Spotify and many other big music streaming platforms have not yet opened their doors to most African countries because of the weak intellectual property laws in these parts of the world, thus making these awesome apps unavailable to the African demographic. Those who have opened their doors to us, still charge monthly to stream unlimited music. Because of this, I embarked on developing what will become Africa’s first real answer to Spotify, that will bring the over 45 million songs on Spotify to Africans at no charge, with the same Spotify experience.
Is this your first public project?
No this isn’t. But it will be my first public project alone.
Tell us a little about your previous projects.
Like I have already mentioned before, it all started with game development (9ja Boi Interactive), then to social networking (LAGbook), music and book publishing (Publiseer), and now music streaming (Playfre).
What are some challenges that you faced while working on your previous projects?
Electricity was a major setback in our first project, because we were 16 and had no money to get power on whenever we wanted. So we basically waited for electricity to work on our games. It was a really difficult time, but then it also taught so time management. While running LAGbook we knew little or nothing about business, so it was difficult turning our traffic into real money; this at some point forced us to sell. Eventually we had to learn the business side of a tech company, because at first all we knew was the technical know-how and nothing about the business aspect. So it taught us a lot of what we know about running a successful tech business today.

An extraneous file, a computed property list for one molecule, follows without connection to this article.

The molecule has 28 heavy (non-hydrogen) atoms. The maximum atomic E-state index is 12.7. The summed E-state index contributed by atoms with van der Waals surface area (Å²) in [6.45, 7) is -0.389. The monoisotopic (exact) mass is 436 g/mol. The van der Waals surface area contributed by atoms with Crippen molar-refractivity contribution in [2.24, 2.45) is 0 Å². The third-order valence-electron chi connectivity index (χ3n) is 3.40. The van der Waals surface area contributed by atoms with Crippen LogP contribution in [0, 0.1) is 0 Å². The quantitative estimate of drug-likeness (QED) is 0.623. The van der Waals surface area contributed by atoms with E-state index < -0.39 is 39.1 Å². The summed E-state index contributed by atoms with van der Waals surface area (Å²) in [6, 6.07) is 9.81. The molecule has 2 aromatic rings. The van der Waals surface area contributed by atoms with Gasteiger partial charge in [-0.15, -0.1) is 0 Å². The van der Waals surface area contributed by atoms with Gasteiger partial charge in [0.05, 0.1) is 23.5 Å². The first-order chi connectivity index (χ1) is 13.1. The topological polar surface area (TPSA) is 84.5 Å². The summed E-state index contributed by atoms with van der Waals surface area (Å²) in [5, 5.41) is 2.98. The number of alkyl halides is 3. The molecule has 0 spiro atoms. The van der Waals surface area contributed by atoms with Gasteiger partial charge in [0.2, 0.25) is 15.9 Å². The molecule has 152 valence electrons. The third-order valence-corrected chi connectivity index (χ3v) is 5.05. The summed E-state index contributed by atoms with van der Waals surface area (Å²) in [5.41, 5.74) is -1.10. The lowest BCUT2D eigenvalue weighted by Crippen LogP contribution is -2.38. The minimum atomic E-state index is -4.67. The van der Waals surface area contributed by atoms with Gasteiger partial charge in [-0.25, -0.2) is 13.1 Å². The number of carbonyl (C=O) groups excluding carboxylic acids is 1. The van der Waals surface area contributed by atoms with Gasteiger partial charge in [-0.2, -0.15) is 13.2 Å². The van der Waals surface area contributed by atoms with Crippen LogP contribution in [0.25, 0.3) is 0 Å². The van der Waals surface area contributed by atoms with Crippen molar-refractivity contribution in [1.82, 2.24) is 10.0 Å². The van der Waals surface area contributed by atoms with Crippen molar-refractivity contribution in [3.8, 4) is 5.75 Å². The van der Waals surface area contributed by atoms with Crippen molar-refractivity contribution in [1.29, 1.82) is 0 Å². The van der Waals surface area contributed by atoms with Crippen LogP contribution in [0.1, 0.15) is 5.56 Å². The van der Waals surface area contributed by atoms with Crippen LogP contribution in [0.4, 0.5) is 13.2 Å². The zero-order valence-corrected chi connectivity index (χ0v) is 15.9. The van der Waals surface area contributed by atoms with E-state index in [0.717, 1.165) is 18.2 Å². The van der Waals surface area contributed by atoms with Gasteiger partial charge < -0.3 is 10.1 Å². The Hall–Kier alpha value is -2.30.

This project seems to be done by only you. Was there no input from your twin-brother unlike the previous ones?
Yeah this is my sole project, though Chidi have been very supportive in my journey so far with Playfre. In 2017, I took time off Publiseer in its early stages to work on my music. I am a music person and it was only naturally I created Playfre for music lovers such as myself. That same year I got the idea to create Playfre and I nurtured that idea ever since. When my music felt like it was beginning to pay off, I felt it was time to launch Playfre.
What challenges did you face working on Playfre?
They weren’t much challenges as I have already been involved with a lot of internet companies and already know my stuff very well. So unlike other internet companies in the past, Playfre was more like a walk in the park. It was fun all the way.
What are your projections for Playfre in a year?